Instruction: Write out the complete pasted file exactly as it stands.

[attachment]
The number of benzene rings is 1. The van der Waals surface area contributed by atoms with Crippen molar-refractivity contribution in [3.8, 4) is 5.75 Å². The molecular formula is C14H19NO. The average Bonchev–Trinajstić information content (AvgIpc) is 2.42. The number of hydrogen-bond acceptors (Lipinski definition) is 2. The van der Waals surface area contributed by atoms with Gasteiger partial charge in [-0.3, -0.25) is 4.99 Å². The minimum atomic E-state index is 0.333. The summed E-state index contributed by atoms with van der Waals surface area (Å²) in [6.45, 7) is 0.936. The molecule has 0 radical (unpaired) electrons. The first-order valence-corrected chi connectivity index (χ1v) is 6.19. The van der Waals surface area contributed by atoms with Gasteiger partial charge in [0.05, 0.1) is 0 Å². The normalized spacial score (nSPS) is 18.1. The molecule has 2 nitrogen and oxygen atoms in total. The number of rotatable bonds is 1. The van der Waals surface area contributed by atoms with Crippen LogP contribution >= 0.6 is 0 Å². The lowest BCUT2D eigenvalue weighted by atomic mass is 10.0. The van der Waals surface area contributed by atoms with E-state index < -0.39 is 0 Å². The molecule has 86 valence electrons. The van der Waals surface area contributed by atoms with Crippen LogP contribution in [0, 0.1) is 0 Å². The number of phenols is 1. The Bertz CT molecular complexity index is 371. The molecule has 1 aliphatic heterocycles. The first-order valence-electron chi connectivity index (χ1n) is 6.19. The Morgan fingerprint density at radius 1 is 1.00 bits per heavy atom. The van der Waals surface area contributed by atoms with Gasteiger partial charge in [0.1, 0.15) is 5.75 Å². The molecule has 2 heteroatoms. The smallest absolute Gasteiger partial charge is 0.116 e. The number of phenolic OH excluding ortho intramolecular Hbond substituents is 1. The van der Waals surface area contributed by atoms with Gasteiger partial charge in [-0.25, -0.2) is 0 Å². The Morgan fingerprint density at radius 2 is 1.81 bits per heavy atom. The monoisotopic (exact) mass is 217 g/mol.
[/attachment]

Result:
The number of benzene rings is 1. The van der Waals surface area contributed by atoms with Crippen molar-refractivity contribution in [3.8, 4) is 5.75 Å². The molecular formula is C14H19NO. The average Bonchev–Trinajstić information content (AvgIpc) is 2.42. The number of hydrogen-bond acceptors (Lipinski definition) is 2. The van der Waals surface area contributed by atoms with Gasteiger partial charge in [-0.3, -0.25) is 4.99 Å². The minimum atomic E-state index is 0.333. The summed E-state index contributed by atoms with van der Waals surface area (Å²) in [6.45, 7) is 0.936. The molecule has 0 radical (unpaired) electrons. The first-order valence-corrected chi connectivity index (χ1v) is 6.19. The van der Waals surface area contributed by atoms with Gasteiger partial charge in [0.05, 0.1) is 0 Å². The normalized spacial score (nSPS) is 18.1. The molecule has 2 nitrogen and oxygen atoms in total. The number of rotatable bonds is 1. The van der Waals surface area contributed by atoms with Crippen LogP contribution >= 0.6 is 0 Å². The lowest BCUT2D eigenvalue weighted by atomic mass is 10.0. The van der Waals surface area contributed by atoms with E-state index < -0.39 is 0 Å². The molecule has 86 valence electrons. The van der Waals surface area contributed by atoms with Crippen LogP contribution in [0, 0.1) is 0 Å². The number of phenols is 1. The Bertz CT molecular complexity index is 371. The molecule has 1 aliphatic heterocycles. The first-order valence-electron chi connectivity index (χ1n) is 6.19. The Morgan fingerprint density at radius 1 is 1.00 bits per heavy atom. The van der Waals surface area contributed by atoms with Gasteiger partial charge in [0.1, 0.15) is 5.75 Å². The molecule has 2 heteroatoms. The smallest absolute Gasteiger partial charge is 0.116 e. The number of phenolic OH excluding ortho intramolecular Hbond substituents is 1. The van der Waals surface area contributed by atoms with Gasteiger partial charge in [-0.25, -0.2) is 0 Å². The Morgan fingerprint density at radius 2 is 1.81 bits per heavy atom. The monoisotopic (exact) mass is 217 g/mol.